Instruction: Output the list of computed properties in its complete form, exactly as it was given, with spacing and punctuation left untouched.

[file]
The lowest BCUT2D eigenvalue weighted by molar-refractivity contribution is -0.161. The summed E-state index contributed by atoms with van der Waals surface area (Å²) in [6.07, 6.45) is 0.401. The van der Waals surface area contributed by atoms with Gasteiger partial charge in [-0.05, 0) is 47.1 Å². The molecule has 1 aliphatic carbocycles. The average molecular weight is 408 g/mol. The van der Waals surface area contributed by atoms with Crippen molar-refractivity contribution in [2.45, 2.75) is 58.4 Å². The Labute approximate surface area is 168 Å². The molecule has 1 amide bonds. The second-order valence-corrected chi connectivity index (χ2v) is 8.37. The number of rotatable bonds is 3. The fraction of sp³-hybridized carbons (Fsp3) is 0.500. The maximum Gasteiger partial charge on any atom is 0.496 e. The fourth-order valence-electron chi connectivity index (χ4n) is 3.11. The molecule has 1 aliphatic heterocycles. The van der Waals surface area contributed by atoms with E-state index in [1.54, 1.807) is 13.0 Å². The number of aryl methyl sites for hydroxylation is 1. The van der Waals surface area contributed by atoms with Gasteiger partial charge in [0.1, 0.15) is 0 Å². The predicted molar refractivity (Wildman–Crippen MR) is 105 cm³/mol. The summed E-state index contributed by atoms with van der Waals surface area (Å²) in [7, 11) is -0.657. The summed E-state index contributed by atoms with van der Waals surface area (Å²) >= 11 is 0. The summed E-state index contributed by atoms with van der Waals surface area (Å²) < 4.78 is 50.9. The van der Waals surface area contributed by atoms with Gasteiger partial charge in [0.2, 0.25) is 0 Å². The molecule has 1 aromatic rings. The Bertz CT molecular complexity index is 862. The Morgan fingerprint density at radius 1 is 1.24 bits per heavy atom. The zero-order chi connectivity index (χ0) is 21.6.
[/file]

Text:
The lowest BCUT2D eigenvalue weighted by molar-refractivity contribution is -0.161. The summed E-state index contributed by atoms with van der Waals surface area (Å²) in [6.07, 6.45) is 0.401. The van der Waals surface area contributed by atoms with Gasteiger partial charge in [-0.05, 0) is 47.1 Å². The molecule has 1 aliphatic carbocycles. The average molecular weight is 408 g/mol. The van der Waals surface area contributed by atoms with Crippen molar-refractivity contribution in [2.45, 2.75) is 58.4 Å². The Labute approximate surface area is 168 Å². The molecule has 1 amide bonds. The second-order valence-corrected chi connectivity index (χ2v) is 8.37. The number of rotatable bonds is 3. The fraction of sp³-hybridized carbons (Fsp3) is 0.500. The maximum Gasteiger partial charge on any atom is 0.496 e. The fourth-order valence-electron chi connectivity index (χ4n) is 3.11. The molecule has 1 aliphatic heterocycles. The van der Waals surface area contributed by atoms with E-state index in [1.54, 1.807) is 13.0 Å². The number of aryl methyl sites for hydroxylation is 1. The van der Waals surface area contributed by atoms with Gasteiger partial charge in [0.1, 0.15) is 0 Å². The predicted molar refractivity (Wildman–Crippen MR) is 105 cm³/mol. The summed E-state index contributed by atoms with van der Waals surface area (Å²) in [7, 11) is -0.657. The summed E-state index contributed by atoms with van der Waals surface area (Å²) >= 11 is 0. The summed E-state index contributed by atoms with van der Waals surface area (Å²) < 4.78 is 50.9. The van der Waals surface area contributed by atoms with Gasteiger partial charge in [0.2, 0.25) is 0 Å². The molecule has 1 aromatic rings. The Bertz CT molecular complexity index is 862. The Morgan fingerprint density at radius 1 is 1.24 bits per heavy atom. The zero-order chi connectivity index (χ0) is 21.6.